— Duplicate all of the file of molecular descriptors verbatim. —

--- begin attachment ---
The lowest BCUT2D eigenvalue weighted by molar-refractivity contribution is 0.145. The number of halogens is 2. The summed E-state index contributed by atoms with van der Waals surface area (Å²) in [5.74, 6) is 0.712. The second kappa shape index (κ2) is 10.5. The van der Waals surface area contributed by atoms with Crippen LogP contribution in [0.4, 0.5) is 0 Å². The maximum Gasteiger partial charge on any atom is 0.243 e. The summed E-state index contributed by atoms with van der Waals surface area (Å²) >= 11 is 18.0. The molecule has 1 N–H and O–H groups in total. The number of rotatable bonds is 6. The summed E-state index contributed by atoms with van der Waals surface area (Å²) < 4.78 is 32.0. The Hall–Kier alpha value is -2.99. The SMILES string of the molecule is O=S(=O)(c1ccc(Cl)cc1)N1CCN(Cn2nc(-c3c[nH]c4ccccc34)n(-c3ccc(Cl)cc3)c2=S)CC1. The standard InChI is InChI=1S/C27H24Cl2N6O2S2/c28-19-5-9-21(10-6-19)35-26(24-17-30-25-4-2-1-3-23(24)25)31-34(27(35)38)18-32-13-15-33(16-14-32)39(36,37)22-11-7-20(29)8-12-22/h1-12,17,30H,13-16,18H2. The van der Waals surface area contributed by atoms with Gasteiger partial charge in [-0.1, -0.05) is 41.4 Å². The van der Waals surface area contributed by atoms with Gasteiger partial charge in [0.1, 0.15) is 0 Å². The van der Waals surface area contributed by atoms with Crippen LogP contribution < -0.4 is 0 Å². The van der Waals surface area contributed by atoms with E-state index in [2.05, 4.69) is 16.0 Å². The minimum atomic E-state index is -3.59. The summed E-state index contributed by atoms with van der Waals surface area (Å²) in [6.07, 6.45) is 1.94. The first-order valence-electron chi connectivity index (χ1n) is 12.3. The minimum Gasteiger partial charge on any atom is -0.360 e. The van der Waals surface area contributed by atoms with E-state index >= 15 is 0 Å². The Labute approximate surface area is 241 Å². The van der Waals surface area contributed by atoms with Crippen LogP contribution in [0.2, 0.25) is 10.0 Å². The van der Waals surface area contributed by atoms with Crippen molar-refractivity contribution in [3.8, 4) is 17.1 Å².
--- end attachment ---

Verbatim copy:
The lowest BCUT2D eigenvalue weighted by molar-refractivity contribution is 0.145. The number of halogens is 2. The summed E-state index contributed by atoms with van der Waals surface area (Å²) in [5.74, 6) is 0.712. The second kappa shape index (κ2) is 10.5. The van der Waals surface area contributed by atoms with Crippen LogP contribution in [0.4, 0.5) is 0 Å². The maximum Gasteiger partial charge on any atom is 0.243 e. The summed E-state index contributed by atoms with van der Waals surface area (Å²) >= 11 is 18.0. The molecule has 1 N–H and O–H groups in total. The number of rotatable bonds is 6. The summed E-state index contributed by atoms with van der Waals surface area (Å²) < 4.78 is 32.0. The Hall–Kier alpha value is -2.99. The SMILES string of the molecule is O=S(=O)(c1ccc(Cl)cc1)N1CCN(Cn2nc(-c3c[nH]c4ccccc34)n(-c3ccc(Cl)cc3)c2=S)CC1. The standard InChI is InChI=1S/C27H24Cl2N6O2S2/c28-19-5-9-21(10-6-19)35-26(24-17-30-25-4-2-1-3-23(24)25)31-34(27(35)38)18-32-13-15-33(16-14-32)39(36,37)22-11-7-20(29)8-12-22/h1-12,17,30H,13-16,18H2. The van der Waals surface area contributed by atoms with Gasteiger partial charge in [-0.1, -0.05) is 41.4 Å². The van der Waals surface area contributed by atoms with Gasteiger partial charge in [0.1, 0.15) is 0 Å². The van der Waals surface area contributed by atoms with Crippen LogP contribution < -0.4 is 0 Å². The van der Waals surface area contributed by atoms with E-state index in [2.05, 4.69) is 16.0 Å². The minimum atomic E-state index is -3.59. The summed E-state index contributed by atoms with van der Waals surface area (Å²) in [6.07, 6.45) is 1.94. The first-order valence-electron chi connectivity index (χ1n) is 12.3. The minimum Gasteiger partial charge on any atom is -0.360 e. The van der Waals surface area contributed by atoms with E-state index >= 15 is 0 Å². The Labute approximate surface area is 241 Å². The van der Waals surface area contributed by atoms with Crippen LogP contribution in [0.2, 0.25) is 10.0 Å². The van der Waals surface area contributed by atoms with Crippen molar-refractivity contribution in [3.8, 4) is 17.1 Å².